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Clinical Trials

Clinical Trials

There are many reasons why a clinical trial is performed. These include questions relating to improving the quality of life for patients whilst on treatment, the impact of a cancer diagnosis on patients and family members, understanding the biological behaviour of cancer so we can better eliminate it; and most commonly to assess new treatments which improve the cure rate and cancer control for an individual.

At BCRC-WA, our dedicated Breast Clinical Trials Unit (BCTU) performs many clinical trials including those designed to:

  • evaluate new treatments versus current (approved) treatments,
  • evaluate approved treatments in new settings,
  • evaluate ways of reducing side effects of treatment
  • expand the understanding of the biological behavior of breast cancer
  • investigate the social and emotional impact of breast cancer on patients and their families.

Considering the stage (early or advanced) of the cancer and testing for tumour cell characteristics allows doctors to “tailor” cancer treatment to better suit each patient. Many people think that clinical trials all involve a placebo and that patients may not be receiving any active treatment at all. In fact, very few of our clinical trials use placebo and those that do use the placebo to compare it with a new drug given in addition to an approved or current treatment. In this way, all patients receive the current best care for them as a minimum.

Current Clinical Trials

Early Breast Cancer

Short Name Full title HER 2 HR Treatment Delivery Placebo? Notes
GLORIA The GLORIA Study: A Phase 3, Randomized, Open-Label Study of the Anti-Globo H Vaccine Adagloxad Simolenin (OBI 822)/OBI 821 in the Adjuvant  Treatment of Patients with High Risk, Early- Stage Globo H-Positive Triple Negative Breast Cancer Neg Neg Subcutaneous injection No All patients will receive Standard of Care with or without study drug. You will know whether you are receiving study drug or not.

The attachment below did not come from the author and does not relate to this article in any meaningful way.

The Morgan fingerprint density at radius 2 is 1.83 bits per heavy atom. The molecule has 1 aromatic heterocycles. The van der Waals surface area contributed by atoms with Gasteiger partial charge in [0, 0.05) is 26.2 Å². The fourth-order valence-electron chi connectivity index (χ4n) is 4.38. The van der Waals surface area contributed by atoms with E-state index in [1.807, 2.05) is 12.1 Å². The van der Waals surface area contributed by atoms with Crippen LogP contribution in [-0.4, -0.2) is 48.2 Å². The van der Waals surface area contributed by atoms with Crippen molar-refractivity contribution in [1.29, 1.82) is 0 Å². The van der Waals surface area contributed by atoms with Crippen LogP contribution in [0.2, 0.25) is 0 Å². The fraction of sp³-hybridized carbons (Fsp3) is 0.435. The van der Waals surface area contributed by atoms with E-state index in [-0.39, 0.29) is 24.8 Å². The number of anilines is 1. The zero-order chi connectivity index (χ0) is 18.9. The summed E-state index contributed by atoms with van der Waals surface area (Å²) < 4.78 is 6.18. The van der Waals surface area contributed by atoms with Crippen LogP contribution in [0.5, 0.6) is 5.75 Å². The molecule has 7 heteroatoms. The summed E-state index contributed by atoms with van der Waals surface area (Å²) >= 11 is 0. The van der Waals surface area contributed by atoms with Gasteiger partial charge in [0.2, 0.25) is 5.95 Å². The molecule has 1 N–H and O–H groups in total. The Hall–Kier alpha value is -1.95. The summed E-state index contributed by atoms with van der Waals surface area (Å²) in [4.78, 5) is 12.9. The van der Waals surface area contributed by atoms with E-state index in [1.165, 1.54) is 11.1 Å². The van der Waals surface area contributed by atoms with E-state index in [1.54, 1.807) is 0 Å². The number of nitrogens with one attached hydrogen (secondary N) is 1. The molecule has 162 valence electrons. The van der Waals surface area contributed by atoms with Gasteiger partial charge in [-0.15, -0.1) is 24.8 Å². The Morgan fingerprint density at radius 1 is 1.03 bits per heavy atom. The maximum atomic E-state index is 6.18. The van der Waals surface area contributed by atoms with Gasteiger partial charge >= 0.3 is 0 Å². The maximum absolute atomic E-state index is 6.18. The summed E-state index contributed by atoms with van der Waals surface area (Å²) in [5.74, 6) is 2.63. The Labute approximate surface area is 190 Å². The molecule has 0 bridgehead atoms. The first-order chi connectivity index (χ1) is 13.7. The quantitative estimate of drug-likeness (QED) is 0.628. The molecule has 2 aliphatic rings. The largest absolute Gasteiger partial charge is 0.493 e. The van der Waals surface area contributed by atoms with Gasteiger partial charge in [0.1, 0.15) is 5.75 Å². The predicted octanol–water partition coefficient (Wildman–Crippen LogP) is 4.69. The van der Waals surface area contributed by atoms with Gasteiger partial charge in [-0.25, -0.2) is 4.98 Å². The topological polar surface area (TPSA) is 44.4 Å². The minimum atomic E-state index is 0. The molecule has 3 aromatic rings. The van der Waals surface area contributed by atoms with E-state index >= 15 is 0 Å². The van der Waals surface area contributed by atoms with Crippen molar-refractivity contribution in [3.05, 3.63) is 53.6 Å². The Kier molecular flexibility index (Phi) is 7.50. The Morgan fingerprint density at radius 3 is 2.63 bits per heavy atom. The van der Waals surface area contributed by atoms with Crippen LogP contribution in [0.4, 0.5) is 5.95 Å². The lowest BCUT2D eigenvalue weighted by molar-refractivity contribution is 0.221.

DESTINY A phase 3, multicenter, randomized, open-label, active-controlled study of trastuzumab deruxtecan (t-dxd) versus trastuzumab emtansine (t-dm1) in subjects with high-risk her2-positive primary breast cancer who have residual invasive disease in breast or axillary lymph nodes following neoadjuvant therapy.

(t-dxd vs. t-dm1 in high-risk her2-positive patients with residual invasive breast cancer following neoadjuvant therapy)

Positive Either Intravenous No Patients will receive either T-DXd or T-DM1

 

Locally Advanced or Metastatic Breast Cancer

Short Name Full title Her 2 HR Treatment Delivery Placebo? Notes
SILVERBACK A Phase 1/1b, open-label, dose escalation and expansion study of SBT6050 in subjects with advanced solid tumors expressing Her2 Positive Either Subcutaneous injection No All patients will receive SBT6050
EPIK A Phase III, multicenter, randomized, double-blind, placebo-controlled study of alpelisib (BYL719) in combination with nab-paclitaxel in patients with advanced triple negative breast cancer with either phosphoinositide-3-kinase catalytic subunit alpha (PIK3CA) mutation or phosphatase and tensin homolog protein (PTEN) loss without PIK3CA mutation (H12301) Negative Negative intravenous Yes All patients will receive nab-paclitaxel, an approved treatment in this setting, with oral alpelisib or alpelisib plus placebo. Patients’ tumour tissue is first tested at a central study laboratory for specific cancer cell characteristics. Tissue is sent from previous biopsy or surgery if possible, or new biopsy if required.
EMBER EMBER: A Phase 1a/1b Study of LY3484356 Administered as Monotherapy and in Combination with Abemaciclib to Patients with ER+, HER2- Locally Advanced or Metastatic Breast Cancer and Other Select Non-Breast Cancers Either Pos Oral

(IV trastuzumab if applicable)

No In Phase 1a part of study, all patients receive study drug alone.

In Phase 1b, there are three arms to the study. All participants will receive study drug with or without approved oral drugs or IV trastuzumab as applicable. You will know what treatment you are receiving.

TTAC 2 A Phase II, Open-Label, Multicenter Study of Olinvacimab in Combination with Pembrolizumab in Patients with Metastatic Triple-Negative Breast Cancer Negative Negative Intravenous No All participants will receive both olinvacimab and pembrolizumab